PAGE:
Special to the Journal
During the recent smoke surge into northwest Washington from Canadian fires, San Juan County was flying blind in a fog, without instruments.
Every other county in the Puget Sound area belongs to one of three regional clean air agencies, which monitor the local air quality to help inform citizens and government leaders about potential problems, recommending possible responses. At multiple stations, they measure quantities like particulate matter, ozone, sulfur dioxide, and carbon monoxide levels. In the recent incident, for example, particulate matter rose to “unhealthy” levels throughout Puget Sound, especially impacting sensitive groups like asthmatics and older people. For several days, it seemed like we were living in Beijing. Burn bans went into effect, and people were advised to avoid strenuous outdoor activities.
But San Juan County has no capacity to monitor local air quality. Why not?
In its infinite wisdom, the San Juan County Council decided over a decade ago that such a capability was not worth the cost. I first learned about this decision from Rick Hughes when I asked the question during opposition to the Cherry Point coal terminal. At that time, the cost of joining the Northwest Clean Air Agency and getting a monitoring station established here — say in Eastsound or Friday Harbor — was a paltry $8,500 per year. But Rick quickly estimated what fraction of an FTE (full-time equivalent salary) would be required to cover this fee. Somehow the wealthiest county in Washington state could not afford to pay about four bits (50 cents) per person. That ended the discussion.
But it, unfortunately, didn’t end the need, as last week’s suffocating smoke pollution underscored. I had to look up figures for Anacortes and Bellingham to get even a rough idea of the local levels of fine particulate matter, the worst kind, which can easily enter the blood steam from the lungs. And it may well have been worse, as a large smoke stream flowed from inland British Columbia through the Fraser River gap directly toward the San Juan Islands (see August 1 satellite photo).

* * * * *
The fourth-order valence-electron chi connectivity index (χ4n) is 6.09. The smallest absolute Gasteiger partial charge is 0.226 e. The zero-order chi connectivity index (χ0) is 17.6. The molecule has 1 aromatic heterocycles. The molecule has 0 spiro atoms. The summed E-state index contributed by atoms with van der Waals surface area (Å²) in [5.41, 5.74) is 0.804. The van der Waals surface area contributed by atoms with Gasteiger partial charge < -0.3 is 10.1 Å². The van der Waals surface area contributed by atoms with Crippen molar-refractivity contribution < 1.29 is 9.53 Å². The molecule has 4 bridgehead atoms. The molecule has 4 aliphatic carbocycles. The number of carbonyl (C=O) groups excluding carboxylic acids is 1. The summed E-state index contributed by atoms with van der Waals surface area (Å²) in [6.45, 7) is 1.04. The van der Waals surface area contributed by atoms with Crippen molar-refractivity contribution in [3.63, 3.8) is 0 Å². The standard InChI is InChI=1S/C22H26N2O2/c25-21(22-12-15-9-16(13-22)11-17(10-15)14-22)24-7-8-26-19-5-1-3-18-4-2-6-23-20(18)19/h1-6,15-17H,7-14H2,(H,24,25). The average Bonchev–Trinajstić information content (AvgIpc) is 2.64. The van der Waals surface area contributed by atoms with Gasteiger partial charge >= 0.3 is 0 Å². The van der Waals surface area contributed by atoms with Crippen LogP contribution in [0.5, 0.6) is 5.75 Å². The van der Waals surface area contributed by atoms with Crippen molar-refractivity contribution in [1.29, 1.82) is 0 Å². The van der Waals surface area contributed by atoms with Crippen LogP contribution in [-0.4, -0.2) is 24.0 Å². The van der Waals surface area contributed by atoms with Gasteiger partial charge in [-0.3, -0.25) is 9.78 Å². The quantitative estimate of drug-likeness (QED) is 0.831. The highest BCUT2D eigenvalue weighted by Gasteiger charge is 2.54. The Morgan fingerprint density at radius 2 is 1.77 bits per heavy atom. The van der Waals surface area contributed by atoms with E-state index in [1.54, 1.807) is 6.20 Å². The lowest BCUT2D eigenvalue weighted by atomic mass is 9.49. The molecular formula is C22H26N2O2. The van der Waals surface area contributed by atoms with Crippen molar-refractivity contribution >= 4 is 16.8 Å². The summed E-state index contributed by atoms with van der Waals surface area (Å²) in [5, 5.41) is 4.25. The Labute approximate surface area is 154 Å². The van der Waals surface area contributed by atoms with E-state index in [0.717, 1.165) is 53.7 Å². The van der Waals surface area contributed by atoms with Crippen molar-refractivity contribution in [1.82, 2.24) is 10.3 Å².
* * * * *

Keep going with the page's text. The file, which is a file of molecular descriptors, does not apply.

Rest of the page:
This kind of pollution especially hurts older people, who comprise a large percentage of the county population. And it must have affected the bicyclists, kayakers and other outdoor sports enthusiasts, who swarmed to these islands this summer, as they do every summer. Indeed, when I went out paddling Saturday afternoon, I felt short of breath and ended early.
In winter, smoke from wood stoves is probably the principal contributor to particulate-matter levels, according to NWCAA officials, especially when the wind dies down and the smoke collects in hollows and valleys. Plenty of island homes are heated that way, so the problem can become severe. But without measurements, we just don’t know.
And if a major release of sulfurous gases like sulfur dioxide ever occurs, say from anchored or passing oil tankers and other vessels, we‘d certainly smell it but would not know how severe the problem was nor where it originated.
The regional clean air agencies do a world of good for every other county in the Puget Sound area, monitoring local air quality and keeping it healthy at nominal cost. The Northwest Clean Air Agency has talented, hardworking engineers and other professionals, with whom I have worked on coal-terminal and oil-refinery emissions. They deserve our support, and we definitely need what they can offer.
It’s high time San Juan County stopped being penny wise and pound foolish, and instead joined this agency.